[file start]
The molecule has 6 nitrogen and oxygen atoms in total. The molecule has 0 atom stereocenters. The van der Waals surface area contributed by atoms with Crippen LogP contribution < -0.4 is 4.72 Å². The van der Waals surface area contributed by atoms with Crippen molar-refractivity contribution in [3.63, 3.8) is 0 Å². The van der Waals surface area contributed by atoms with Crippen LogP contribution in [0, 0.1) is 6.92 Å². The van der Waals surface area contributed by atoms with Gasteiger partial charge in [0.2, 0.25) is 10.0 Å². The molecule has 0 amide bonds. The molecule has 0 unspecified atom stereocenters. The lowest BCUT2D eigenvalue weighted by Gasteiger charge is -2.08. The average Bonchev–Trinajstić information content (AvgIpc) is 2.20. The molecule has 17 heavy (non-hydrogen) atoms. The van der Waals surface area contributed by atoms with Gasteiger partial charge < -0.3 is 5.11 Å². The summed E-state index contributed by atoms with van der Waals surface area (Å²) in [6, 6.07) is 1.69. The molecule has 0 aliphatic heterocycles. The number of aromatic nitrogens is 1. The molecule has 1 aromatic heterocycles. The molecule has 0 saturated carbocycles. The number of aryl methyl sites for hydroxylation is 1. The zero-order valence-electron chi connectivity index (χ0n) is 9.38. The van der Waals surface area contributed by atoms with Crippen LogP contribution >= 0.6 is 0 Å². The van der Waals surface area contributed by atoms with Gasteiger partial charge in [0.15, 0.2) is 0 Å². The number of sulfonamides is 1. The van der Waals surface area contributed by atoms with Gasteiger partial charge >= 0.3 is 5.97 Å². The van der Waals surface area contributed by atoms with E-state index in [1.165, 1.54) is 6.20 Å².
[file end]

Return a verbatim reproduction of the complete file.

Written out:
The molecule has 6 nitrogen and oxygen atoms in total. The molecule has 0 atom stereocenters. The van der Waals surface area contributed by atoms with Crippen LogP contribution < -0.4 is 4.72 Å². The van der Waals surface area contributed by atoms with Crippen molar-refractivity contribution in [3.63, 3.8) is 0 Å². The van der Waals surface area contributed by atoms with Crippen LogP contribution in [0, 0.1) is 6.92 Å². The van der Waals surface area contributed by atoms with Gasteiger partial charge in [0.2, 0.25) is 10.0 Å². The molecule has 0 amide bonds. The molecule has 0 unspecified atom stereocenters. The lowest BCUT2D eigenvalue weighted by Gasteiger charge is -2.08. The average Bonchev–Trinajstić information content (AvgIpc) is 2.20. The molecule has 17 heavy (non-hydrogen) atoms. The van der Waals surface area contributed by atoms with Gasteiger partial charge < -0.3 is 5.11 Å². The summed E-state index contributed by atoms with van der Waals surface area (Å²) in [6, 6.07) is 1.69. The molecule has 0 aliphatic heterocycles. The number of aromatic nitrogens is 1. The molecule has 1 aromatic heterocycles. The molecule has 0 saturated carbocycles. The number of aryl methyl sites for hydroxylation is 1. The zero-order valence-electron chi connectivity index (χ0n) is 9.38. The van der Waals surface area contributed by atoms with Crippen LogP contribution >= 0.6 is 0 Å². The van der Waals surface area contributed by atoms with Gasteiger partial charge in [0.15, 0.2) is 0 Å². The number of sulfonamides is 1. The van der Waals surface area contributed by atoms with Gasteiger partial charge >= 0.3 is 5.97 Å². The van der Waals surface area contributed by atoms with E-state index in [1.165, 1.54) is 6.20 Å².